Grit & Glitter 

To be young, black, gay, and glamorous in Chicago's ball scene

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DIXON'S CONTRASTING schoolboy/gay boy looks reflect the divided identities many competitors live with on a daily basis. In ballroom parlance, "realness" means creating a successful facade. Common realness walks include "executive," "thug," "trans man" (female-to-male transsexual), and "fem queen."

"Realness basically turns something negative in the real world into something positive in the ballroom scene," says LeRoy Kirk (nom de ball, LeRoy Avant Garde), who practices runway walking and vogueing with Dixon every week .

It can also provide practical behavioral tools for bridging the two worlds. "A person who walks realness would like you to think he's heterosexual," says Solomon Arnold, aka Legendary Solomon Infiniti, a 31-year-old, 12-year veteran of the ballroom who teaches both Dixon and Kirk. "If he's a convincing heterosexual, his church will accept him and employers are more likely to hire him."

At six-foot-three (without heels), Arnold is a towering figure and self-described chameleon. On the street, he keeps his long hair in a low ponytail and wears plain shirts and jeans. But ballroom photos show him wearing a mesh shirt tucked into a layered black skirt with a three-foot train. His hair is pinned so that it cascades over his forehead.

Arnold walks the "Runway" and "Bizarre, Bizarre" categories. In the latter competitors create outfits out of whatever comes to hand, and Arnold has appeared in a dress made from Popeye's chicken boxes. He's also competed against a fellow legend who climaxed her walk by revealing midgets she'd concealed beneath her full-length skirt.

"Walking a ball is about exception, acceptance, and fantasy," says Arnold. "You can walk like a woman even though you're a man. And you're accepted as such. In ballroom you're accepted as who you are—or who you want to be."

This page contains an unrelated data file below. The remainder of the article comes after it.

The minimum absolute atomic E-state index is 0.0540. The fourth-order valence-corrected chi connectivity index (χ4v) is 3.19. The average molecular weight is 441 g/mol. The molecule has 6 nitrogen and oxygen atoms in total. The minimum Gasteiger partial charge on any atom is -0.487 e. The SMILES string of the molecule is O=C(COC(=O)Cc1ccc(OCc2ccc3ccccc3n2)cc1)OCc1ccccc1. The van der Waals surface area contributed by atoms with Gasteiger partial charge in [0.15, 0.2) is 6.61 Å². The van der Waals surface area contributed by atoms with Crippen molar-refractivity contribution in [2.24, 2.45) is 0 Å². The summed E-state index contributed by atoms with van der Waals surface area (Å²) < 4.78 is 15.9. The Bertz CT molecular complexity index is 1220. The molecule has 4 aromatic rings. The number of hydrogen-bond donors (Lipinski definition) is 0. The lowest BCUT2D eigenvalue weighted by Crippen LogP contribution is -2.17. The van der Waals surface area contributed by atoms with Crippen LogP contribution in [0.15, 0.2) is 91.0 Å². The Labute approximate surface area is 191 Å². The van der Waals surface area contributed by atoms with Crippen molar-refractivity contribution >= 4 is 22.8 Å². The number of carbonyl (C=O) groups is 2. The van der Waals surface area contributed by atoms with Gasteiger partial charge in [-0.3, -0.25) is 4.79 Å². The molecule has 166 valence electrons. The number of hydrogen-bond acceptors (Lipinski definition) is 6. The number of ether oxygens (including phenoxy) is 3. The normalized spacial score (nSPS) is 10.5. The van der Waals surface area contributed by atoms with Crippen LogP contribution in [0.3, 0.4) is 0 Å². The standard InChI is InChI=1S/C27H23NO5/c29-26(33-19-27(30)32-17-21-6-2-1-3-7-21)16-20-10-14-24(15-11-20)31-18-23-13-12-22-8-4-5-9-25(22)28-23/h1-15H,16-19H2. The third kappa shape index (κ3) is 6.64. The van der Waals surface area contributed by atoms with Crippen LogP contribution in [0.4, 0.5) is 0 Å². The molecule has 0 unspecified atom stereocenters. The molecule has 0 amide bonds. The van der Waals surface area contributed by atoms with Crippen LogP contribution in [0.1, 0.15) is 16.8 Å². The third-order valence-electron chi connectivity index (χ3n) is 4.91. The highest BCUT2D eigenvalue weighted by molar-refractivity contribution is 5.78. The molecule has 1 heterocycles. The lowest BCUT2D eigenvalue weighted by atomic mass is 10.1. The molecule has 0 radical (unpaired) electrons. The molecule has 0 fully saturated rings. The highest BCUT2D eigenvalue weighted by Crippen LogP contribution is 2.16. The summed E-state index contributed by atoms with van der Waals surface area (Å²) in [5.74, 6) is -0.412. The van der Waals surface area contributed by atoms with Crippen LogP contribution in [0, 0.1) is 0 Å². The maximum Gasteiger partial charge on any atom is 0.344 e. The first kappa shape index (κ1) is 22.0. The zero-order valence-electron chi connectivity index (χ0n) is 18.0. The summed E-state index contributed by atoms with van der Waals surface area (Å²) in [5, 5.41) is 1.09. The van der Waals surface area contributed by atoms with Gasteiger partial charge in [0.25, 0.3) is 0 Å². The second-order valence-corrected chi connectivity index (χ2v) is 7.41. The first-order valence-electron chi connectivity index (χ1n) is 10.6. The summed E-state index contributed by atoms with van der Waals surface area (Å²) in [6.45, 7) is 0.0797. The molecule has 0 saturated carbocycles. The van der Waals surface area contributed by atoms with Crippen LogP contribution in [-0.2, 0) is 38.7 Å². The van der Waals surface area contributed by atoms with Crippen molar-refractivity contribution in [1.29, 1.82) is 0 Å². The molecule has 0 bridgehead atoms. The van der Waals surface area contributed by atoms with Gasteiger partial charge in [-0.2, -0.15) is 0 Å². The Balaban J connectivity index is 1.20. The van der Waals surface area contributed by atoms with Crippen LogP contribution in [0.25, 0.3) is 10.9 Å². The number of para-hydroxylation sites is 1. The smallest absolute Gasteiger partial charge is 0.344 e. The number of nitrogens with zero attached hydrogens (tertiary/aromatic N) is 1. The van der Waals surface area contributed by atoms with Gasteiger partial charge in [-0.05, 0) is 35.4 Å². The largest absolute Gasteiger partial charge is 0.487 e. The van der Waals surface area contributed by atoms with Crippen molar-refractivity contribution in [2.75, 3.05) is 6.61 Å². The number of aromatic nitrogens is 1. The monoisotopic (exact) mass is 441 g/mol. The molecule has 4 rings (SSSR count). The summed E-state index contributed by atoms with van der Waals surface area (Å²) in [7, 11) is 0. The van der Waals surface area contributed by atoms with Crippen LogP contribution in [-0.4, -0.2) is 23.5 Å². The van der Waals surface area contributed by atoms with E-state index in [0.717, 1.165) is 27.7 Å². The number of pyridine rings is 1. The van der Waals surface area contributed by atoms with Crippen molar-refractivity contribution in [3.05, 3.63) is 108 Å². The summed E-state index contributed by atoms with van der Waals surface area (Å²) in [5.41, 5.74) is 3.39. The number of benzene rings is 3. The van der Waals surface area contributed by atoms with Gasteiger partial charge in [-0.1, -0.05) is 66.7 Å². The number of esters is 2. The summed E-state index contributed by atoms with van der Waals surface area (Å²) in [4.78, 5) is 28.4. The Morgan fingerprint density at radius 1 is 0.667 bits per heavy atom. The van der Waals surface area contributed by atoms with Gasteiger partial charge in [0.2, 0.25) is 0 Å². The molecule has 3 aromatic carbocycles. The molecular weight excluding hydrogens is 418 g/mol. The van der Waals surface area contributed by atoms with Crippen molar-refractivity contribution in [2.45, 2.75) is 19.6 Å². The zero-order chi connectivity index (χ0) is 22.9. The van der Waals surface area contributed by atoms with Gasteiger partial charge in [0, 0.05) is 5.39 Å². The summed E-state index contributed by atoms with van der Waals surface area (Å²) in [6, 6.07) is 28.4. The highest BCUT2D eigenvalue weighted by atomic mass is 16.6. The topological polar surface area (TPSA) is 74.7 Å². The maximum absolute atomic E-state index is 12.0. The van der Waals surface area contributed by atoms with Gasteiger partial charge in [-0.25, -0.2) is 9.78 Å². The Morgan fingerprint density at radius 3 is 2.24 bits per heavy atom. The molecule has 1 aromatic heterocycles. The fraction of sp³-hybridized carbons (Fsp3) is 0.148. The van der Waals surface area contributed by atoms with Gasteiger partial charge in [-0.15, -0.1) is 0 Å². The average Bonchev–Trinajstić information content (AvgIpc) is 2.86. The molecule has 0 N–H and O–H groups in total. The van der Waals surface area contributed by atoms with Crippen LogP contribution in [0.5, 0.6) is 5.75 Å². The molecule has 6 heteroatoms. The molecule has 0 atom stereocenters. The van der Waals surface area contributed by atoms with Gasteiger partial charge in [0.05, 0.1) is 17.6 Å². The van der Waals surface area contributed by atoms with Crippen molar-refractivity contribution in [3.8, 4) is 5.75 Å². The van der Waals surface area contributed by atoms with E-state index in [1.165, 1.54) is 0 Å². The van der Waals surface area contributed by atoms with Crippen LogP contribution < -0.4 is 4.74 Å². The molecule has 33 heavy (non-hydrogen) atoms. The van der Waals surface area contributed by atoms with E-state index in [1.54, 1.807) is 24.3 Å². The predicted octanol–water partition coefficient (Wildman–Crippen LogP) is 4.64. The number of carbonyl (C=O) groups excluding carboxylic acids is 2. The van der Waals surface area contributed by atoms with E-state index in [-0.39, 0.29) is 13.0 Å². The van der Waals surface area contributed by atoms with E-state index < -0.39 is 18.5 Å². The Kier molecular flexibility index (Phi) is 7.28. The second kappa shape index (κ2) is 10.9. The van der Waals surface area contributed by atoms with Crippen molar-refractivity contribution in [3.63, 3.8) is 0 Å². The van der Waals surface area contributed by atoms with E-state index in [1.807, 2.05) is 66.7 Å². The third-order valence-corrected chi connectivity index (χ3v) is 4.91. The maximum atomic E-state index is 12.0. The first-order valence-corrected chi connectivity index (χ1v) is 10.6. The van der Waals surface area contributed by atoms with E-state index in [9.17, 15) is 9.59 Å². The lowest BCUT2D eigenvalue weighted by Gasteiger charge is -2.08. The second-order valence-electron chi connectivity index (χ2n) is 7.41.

No ballroom category proves Arnold's point like "Rags to Riches," which requires competitors to start out looking poor and end up in a costume that bespeaks wealth and splendor. "'Rags to Riches' highlights the contrast between what you have the potential to be and what your reality is," Kirk says.

Although Kirk walks balls up to twice a month, his family is unaware of his involvement in the scene. "They'd think it's silly," he says. Twenty-one now, he left home and moved into his own apartment three years ago. Many ball scene participants lack the means to do the same, but feel compelled to get out on their own anyway.

According to data collected by the National Gay and Lesbian Task Force in 2007, there are between 12,000 and 15,000 homeless youths in Chicago. Between 1,448 and 3,000 of them identify as LGBTQ, and a number of those look for a surrogate family and social network in the ballroom scene, which is uniquely situated to absorb them.

The ballroom community is structured around "houses" named, for the most part, after fashion labels. There's the House of Mischka, for example, the House of Herrera, the House of Kardashian (a newer one), and so on—nearly 30 of them in Chicago and about 300 nationwide. House members are called "children" and each house has a "housemother" who's almost always a man. "Housemothers mentor their children," says Arnold, who's been housemother for Chicago's House of Infiniti since 2002 (and is now the national housemother, overseeing Infiniti chapters in 13 big cities). "Housemothers help get their children in school, help get them a job, elevate their confidence, prepare them for the ball, and create a safe space for them."

"Within a house, we're all like family," says Kirk. "We have a sense of community with each other. Sometimes you don't have that from your original family."

Houses field competitors and take turns hosting balls. The Family Affair ball was thrown by Chicago's House of Mizrahi to celebrate its house family—hence the theme. Most houses require monthly or weekly meetings, charge dues, and have signature skills and interests. The House of Infiniti is considered a strong Runway house and campaigns against the spread of HIV/AIDS.

Not all houses are positive forces, though, and not everyone in a position of power is a good influence.

"Unfortunately, parent figures and [house children] sometimes get sexually involved," says Arnold. "It can be an entire house that experiences molestation or just individual children. It's sick but it happens." According to Arnold, House of Infiniti members are forbidden to have relationships with one another. "It just leads to unnecessary drama. We don't play that."

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